Maryland attorney general appeals judges' order to redraw congressional districts, seeks Supreme Court ruling

Maryland Attorney General Brian Frosh announced Thursday that he is appealing a federal ruling that threw out the state’s congressional map for the 6th District after determining that Democratic officials unconstitutionally drew the boundary to diminish Republican influence. The Democratic attorney general, acting against the wishes of Republican Gov. Larry Hogan, notified the U.S. District Court in Baltimore Thursday that he will contest last week’s order that the state redraw the map in time for the 2020 election. A Hogan spokeswoman criticized Frosh for an action that will further drag out debate over a district widely viewed as one of the most heavily gerrymandered in the nation. (Balt. Sun)

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Is Morgan State a presidential battleground?

The path to the Democratic nomination for president in 2020 may go through Morgan State University. The university announced Wednesday evening that U.S. Sen. Elizabeth Warren, D-Massachusetts, would be its fall commencement speaker. The progressive lawmaker said last month that she was considering a challenge to President Donald Trump. But Warren is not the only potential Democratic candidate to have visited Morgan State. Former Vice President Joe Biden gave the university’s spring commencement last year. (Daily Record)

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Pittman rode early voting to victory, flipped precincts Schuh won easily in 2014

Anne Arundel County Executive-elect Steuart Pittman wooed areas that previously backed incumbent Republican Steve Schuh, flipping about four dozen different precincts on Election Day, precinct voter data shows. Schuh underperformed in precincts located in more conservative areas of the county — such as Council District 7 and District 3 — with Pittman even bringing some of those precincts to his side. Schuh won the majority of precincts on Election Day with 115 to Pittman’s 80 and garnered more overall votes on Nov. 6. But Pittman cruised with an about 11,000-vote lead in early voting. (Capital)

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Baltimore County's administrative officer to retire 'at the request' of Olszewski

The Baltimore County government’s top administrative official is being pushed into retirement by County Executive-elect Johnny Olszewski Jr. County administrative officer Fred Homan, who has overseen day-to-day government operations for more than a decade, will retire on Dec. 3, the day that Olszewski is sworn in. Homan’s retirement comes “at the request” of Olszewski, according to the county’s announcement Thursday. (Balt. Sun)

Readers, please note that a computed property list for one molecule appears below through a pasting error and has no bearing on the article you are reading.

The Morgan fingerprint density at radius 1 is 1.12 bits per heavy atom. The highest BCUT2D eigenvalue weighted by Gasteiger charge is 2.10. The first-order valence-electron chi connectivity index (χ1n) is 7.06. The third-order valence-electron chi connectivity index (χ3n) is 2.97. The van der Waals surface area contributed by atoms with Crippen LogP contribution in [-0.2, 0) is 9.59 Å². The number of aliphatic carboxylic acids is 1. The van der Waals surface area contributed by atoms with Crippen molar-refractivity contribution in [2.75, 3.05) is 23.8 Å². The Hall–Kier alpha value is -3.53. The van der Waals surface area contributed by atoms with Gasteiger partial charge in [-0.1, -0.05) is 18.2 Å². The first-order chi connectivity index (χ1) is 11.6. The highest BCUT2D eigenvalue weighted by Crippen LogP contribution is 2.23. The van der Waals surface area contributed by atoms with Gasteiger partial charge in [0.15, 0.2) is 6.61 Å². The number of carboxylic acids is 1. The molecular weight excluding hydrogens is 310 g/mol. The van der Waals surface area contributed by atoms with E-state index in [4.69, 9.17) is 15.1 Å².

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Lt. Gov. Rutherford visits Carroll County for Rural Health Day in Maryland

Maryland Lt. Gov. Boyd Rutherford visited Carroll County on Thursday, meeting with county officials and the leadership of Access Carroll, in Westminster, to mark Rural Health Day in Maryland. It’s a day in recognition of the unique challenges Maryland rural communities face in meeting health needs, especially those of low-income people, according to a media release from Rutherford’s office. “Our administration is committed to improving health care issues facing rural communities,” Rutherford is quoted as having said in the release. “With 18 rural jurisdictions in Maryland, it is imperative to continue the conversation around rural health needs and obstacles throughout Maryland.” (Carr. Co. Time)

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Many questions, few answers on Maryland football scandal at General Assembly committee hearing

The day after it was announced that University of Maryland President Wallace Loh would retire in the wake of a football scandal — but that the football coach would remain in College Park — state lawmakers called for a hearing to investigate the matter. They seemed to be responding to a massive wave of public backlash against the university system’s governing body, which made these personnel decisions. “The tragic death of Jordan McNair and the unprecedented and unusual decision-making process of the University System of Maryland [Board of] Regents continues to raise more questions than answers,” Maryland House Speaker Michael E. Busch said on Oct. 31. (Balt. Sun)

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Incumbent Harford Del. Glen Glass anticipates defeat as challenger Steve Johnson's lead widens

Democrat Steve Johnson widened, by more than 100 votes, his lead over incumbent Republican Del. Glen Glass in the race for two seats in the Maryland House of Delegates from Harford County's Legislative Subdistrict 34A after a second post-election ballot canvass ended Wednesday afternoon. A final count of absentee ballots is scheduled for Friday morning, but Glass concluded that the race is "pretty much over" after seeing the results from Wednesday's canvass of more than 1,400 provisional and absentee ballots. (Aegis)

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Howard executive-elect picks advisers to lead transition

County Executive-elect Calvin Ball Wednesday morning announced a transition team that includes Howard County business, education and political leaders. One week after the three-term Democratic County Council member’s 5 percentage point win over incumbent Allan Kittleman, Ball has assembled an advisory team that will make a review of county policies and vet candidates for key management positions in his administration. (Ho. Co. Times)

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